Why the US is Failing to Bring Peace in Afghanistan

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An excessive delay in intra-Afghan talks has threatened the Afghanistan peace process that was set in motion after a landmark agreement between the US and the Taliban. Signed on 29th February, it laid the roadmap for a phased withdrawal of US and allied troops from Afghanistan. The Taliban, while negotiating with the US refused to engage in direct talks with Kabul as they considered the Kabul Administration an extension of US invasion rather than the legitimate representative of the people of Afghanistan. Their stance was acknowledged by the US which agreed to keep the Kabul administration completely out of the peace process. The deal also included a prisoner swap between the Taliban and the Afghan forces as a precondition to intra-Afghan talks.  

While the US is keen to end it its longest war and is going ahead of schedule for its withdrawal of troops, the release of 5,000 Taliban prisoners in exchange for 1,000 security forces personnel, required to be completed by 10th  March, has not happened; intra-Afghan negotiations, therefore, have not begun.

 Now the withdrawal of the US and its allies from Afghanistan is certain, as suggested both by developments on ground and statements from Washington. Meanwhile, the Kabul administration is making desperate efforts to remain in power by sabotaging the peace process and preserving the status quo. Despite the delay in the peace process, the Taliban are not worried as they are achieving their primary demand of US withdrawal. Absent US active air support to Afghan Security Forces, the Taliban are likely to seize power in Kabul in a few months or even less, as suggested by Afghan history, the ascending momentum of the Taliban and the declining morale of the Afghan Security Forces. The Taliban and the US are also on good terms with each other, in fact, Washington seems more comfortable in dealing with the Taliban as compared to the Kabul administration. However Washington has failed to remove impediments towards implementation of the agreement by using its leverage on the government in Kabul and influence on regional powers.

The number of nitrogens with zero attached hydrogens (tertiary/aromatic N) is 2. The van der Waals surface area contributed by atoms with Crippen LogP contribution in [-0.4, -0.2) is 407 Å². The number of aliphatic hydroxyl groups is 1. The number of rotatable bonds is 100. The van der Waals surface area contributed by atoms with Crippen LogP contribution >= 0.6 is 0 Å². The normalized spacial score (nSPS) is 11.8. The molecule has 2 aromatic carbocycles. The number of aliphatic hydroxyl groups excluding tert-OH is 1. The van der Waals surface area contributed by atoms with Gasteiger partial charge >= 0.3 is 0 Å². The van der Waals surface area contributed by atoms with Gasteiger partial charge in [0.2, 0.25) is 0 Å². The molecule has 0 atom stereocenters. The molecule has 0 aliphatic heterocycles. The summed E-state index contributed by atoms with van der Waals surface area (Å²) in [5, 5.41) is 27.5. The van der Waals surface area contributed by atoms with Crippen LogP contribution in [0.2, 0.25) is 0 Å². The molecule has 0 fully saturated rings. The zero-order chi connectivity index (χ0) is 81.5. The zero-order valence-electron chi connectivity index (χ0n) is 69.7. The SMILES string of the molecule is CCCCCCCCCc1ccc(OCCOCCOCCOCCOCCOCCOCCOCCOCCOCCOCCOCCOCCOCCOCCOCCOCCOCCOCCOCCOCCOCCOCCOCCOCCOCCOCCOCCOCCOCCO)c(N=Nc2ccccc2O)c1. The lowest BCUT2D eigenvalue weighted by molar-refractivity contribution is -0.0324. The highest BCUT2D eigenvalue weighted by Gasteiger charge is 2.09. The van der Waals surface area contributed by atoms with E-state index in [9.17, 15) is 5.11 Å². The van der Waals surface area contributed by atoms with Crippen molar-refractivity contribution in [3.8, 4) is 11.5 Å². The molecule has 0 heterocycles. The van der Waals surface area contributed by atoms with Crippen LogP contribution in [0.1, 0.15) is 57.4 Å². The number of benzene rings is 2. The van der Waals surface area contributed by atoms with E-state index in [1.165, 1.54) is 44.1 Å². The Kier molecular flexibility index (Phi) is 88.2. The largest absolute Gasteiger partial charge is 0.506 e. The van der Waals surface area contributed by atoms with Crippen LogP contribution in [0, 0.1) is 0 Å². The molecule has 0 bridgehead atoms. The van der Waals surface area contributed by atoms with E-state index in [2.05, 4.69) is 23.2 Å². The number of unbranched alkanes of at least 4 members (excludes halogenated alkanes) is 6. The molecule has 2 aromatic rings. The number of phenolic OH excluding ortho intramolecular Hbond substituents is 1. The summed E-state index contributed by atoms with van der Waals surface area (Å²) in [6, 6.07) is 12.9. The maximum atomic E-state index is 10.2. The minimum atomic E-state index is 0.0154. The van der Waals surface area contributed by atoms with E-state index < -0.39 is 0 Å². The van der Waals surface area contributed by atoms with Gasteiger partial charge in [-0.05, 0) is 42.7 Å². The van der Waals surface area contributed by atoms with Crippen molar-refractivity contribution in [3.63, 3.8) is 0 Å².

While the Taliban are often blamed for increased violence and not agreeing to a ceasefire, it is worth mentioning that they have not violated any clause of the agreement. Since the signing, they have completely restrained themselves from attacking the US and its allies. As per the agreement, a permanent and comprehensive ceasefire is to be an item on the agenda of the intra-Afghan dialogue for which prisoner release was a precursor. Since the intra-Afghan dialogue has not yet commenced, the ongoing offensive between the Taliban and Kabul forces, while highly unfortunate, cannot be considered a violation of the agreement. Contrary to this, the US has failed to abide by its commitments on a number of occasions.